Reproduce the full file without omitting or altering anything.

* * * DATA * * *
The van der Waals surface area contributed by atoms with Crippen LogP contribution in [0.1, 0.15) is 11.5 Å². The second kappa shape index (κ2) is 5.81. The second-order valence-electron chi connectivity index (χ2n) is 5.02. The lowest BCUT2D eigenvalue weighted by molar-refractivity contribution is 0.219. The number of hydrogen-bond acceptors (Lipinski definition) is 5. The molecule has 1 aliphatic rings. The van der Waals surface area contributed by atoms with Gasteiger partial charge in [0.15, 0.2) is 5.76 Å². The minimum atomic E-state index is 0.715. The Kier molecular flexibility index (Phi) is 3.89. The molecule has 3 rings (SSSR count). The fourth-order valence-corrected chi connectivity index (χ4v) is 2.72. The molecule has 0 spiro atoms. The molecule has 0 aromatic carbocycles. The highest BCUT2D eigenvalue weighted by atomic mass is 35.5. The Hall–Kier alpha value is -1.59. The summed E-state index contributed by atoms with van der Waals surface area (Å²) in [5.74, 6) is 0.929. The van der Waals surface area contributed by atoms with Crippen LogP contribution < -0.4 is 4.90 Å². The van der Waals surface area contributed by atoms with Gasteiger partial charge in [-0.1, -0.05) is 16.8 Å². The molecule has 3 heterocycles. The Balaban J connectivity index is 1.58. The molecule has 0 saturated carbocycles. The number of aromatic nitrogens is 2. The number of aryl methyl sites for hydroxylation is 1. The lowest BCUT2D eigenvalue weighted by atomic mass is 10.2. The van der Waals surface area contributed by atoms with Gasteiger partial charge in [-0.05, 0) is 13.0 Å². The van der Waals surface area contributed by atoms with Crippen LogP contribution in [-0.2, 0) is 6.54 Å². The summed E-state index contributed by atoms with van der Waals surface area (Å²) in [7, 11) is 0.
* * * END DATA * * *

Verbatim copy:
The van der Waals surface area contributed by atoms with Crippen LogP contribution in [0.1, 0.15) is 11.5 Å². The second kappa shape index (κ2) is 5.81. The second-order valence-electron chi connectivity index (χ2n) is 5.02. The lowest BCUT2D eigenvalue weighted by molar-refractivity contribution is 0.219. The number of hydrogen-bond acceptors (Lipinski definition) is 5. The molecule has 1 aliphatic rings. The van der Waals surface area contributed by atoms with Gasteiger partial charge in [0.15, 0.2) is 5.76 Å². The minimum atomic E-state index is 0.715. The Kier molecular flexibility index (Phi) is 3.89. The molecule has 3 rings (SSSR count). The fourth-order valence-corrected chi connectivity index (χ4v) is 2.72. The molecule has 0 spiro atoms. The molecule has 0 aromatic carbocycles. The highest BCUT2D eigenvalue weighted by atomic mass is 35.5. The Hall–Kier alpha value is -1.59. The summed E-state index contributed by atoms with van der Waals surface area (Å²) in [5.74, 6) is 0.929. The van der Waals surface area contributed by atoms with Crippen LogP contribution < -0.4 is 4.90 Å². The van der Waals surface area contributed by atoms with Gasteiger partial charge in [-0.1, -0.05) is 16.8 Å². The molecule has 3 heterocycles. The Balaban J connectivity index is 1.58. The molecule has 0 saturated carbocycles. The number of aromatic nitrogens is 2. The number of aryl methyl sites for hydroxylation is 1. The lowest BCUT2D eigenvalue weighted by atomic mass is 10.2. The van der Waals surface area contributed by atoms with Gasteiger partial charge in [-0.05, 0) is 13.0 Å². The van der Waals surface area contributed by atoms with Crippen LogP contribution in [-0.2, 0) is 6.54 Å². The summed E-state index contributed by atoms with van der Waals surface area (Å²) in [7, 11) is 0.